A former politician turned cannabis company chairman is calling on the Government to act quickly when it comes to medicinal cannabis.
Peter Dunne, who after a long political career now serves as the chair of medicinal cannabis firm Setek, wants to see the establishment of a new agency responsible for overseeing the domestic medicinal cannabis industry.
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His comments come in the lead up to the Government's announcement of the final regulations set to govern the medicinal cannabis industry in New Zealand.
These regulations will for the first time open the door to medicinal cannabis companies commercialising products that they have developed.
Under the existing licensing scheme, businesses are largely limited to research and are not permitted to sell locally or export their products.
This has left New Zealand's fledgeling cannabis companies burning through money as they wait for the new laws to come into effect. This has also seen New Zealand losing ground on international competitors.
Dunne says he expects the regulatory announcement to be made on Wednesday this week, with a view toward implementation in the first quarter of 2020.
He says that while the regulations might provide clarity on what can and can't be done, the rules will only prove effective if they can be put into practice. If not, they will simply lead to further bureaucratic delays for the businesses involved.
Dunne wants to see the Government create and appropriately fund an agency responsible for processing cannabis licences and ensuring that the highest standards are maintained in the local market. And he wants to see this done sooner rather than later.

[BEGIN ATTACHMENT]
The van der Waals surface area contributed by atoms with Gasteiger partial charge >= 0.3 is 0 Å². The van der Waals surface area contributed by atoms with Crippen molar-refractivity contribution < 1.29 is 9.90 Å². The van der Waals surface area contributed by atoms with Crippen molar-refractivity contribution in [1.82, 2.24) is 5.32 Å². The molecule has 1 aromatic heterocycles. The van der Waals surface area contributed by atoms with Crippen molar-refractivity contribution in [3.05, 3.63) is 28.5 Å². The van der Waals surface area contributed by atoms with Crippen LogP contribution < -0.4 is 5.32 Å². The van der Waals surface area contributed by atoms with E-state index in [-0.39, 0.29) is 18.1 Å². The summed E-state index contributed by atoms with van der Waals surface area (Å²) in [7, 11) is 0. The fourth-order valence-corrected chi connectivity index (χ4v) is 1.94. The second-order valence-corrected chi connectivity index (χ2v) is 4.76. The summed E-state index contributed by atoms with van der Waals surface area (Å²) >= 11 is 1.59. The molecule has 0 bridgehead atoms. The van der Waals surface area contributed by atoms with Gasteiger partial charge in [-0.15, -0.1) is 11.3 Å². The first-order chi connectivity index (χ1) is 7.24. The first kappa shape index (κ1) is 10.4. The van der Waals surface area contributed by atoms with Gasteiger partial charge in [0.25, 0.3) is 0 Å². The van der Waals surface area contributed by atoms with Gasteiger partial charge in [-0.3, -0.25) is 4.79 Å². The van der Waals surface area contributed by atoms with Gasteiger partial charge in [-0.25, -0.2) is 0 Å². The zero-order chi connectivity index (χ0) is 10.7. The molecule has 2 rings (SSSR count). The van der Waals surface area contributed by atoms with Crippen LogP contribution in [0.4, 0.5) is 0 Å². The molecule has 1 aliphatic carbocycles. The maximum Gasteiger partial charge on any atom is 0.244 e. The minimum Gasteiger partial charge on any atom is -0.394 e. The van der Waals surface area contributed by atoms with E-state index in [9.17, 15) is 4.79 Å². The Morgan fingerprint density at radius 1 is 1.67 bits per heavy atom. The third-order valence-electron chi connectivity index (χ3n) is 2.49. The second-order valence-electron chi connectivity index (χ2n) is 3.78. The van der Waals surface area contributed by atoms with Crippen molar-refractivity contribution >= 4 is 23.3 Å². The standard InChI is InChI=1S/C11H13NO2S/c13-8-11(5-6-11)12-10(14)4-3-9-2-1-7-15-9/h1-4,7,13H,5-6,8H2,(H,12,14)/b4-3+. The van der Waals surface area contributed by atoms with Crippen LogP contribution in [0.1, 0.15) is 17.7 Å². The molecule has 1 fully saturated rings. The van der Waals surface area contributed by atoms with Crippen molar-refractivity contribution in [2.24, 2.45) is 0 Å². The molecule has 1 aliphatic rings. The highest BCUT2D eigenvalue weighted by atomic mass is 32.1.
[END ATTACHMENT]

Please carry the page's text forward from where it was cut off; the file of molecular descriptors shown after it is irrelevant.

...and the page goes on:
He says that if such an agency isn't established quickly, it could delay local businesses from getting their products to market.
"We remind the government that the longer it takes to bring products to market, the longer New Zealanders will be deprived of access to naturally produced low-cost relief," Dunne said.
Dunne's firm, Setek, is working on producing cannabis-derived medicines for patients suffering from sleep-onset insomnia and chronic pain associated with arthritis.
"With a reported 230,000 Kiwis prescribed drugs for sleep disorders in 2018, and an
estimated 700,000 kiwis suffering from arthritis, there is a strong and growing demand for cannabis-based alternatives to mainstream drugs, which can be addictive and cause
unwanted side effects," he said.
SETEK recently secured a 26-hectare site in Taupo to build its horticultural research, development and manufacturing facility.
Dunne says Setek has no intention to pursue business on the recreational side and is at this stage focusing on producing pharmaceuticals.
Recreational cannabis legalisation remains a few steps behind the medicinal side and is subject to a referendum at next year's general election.
Dunne did, however, leave the door open to Setek potentially developing therapeutic products or cosmetics in the future should regulation allow for such products.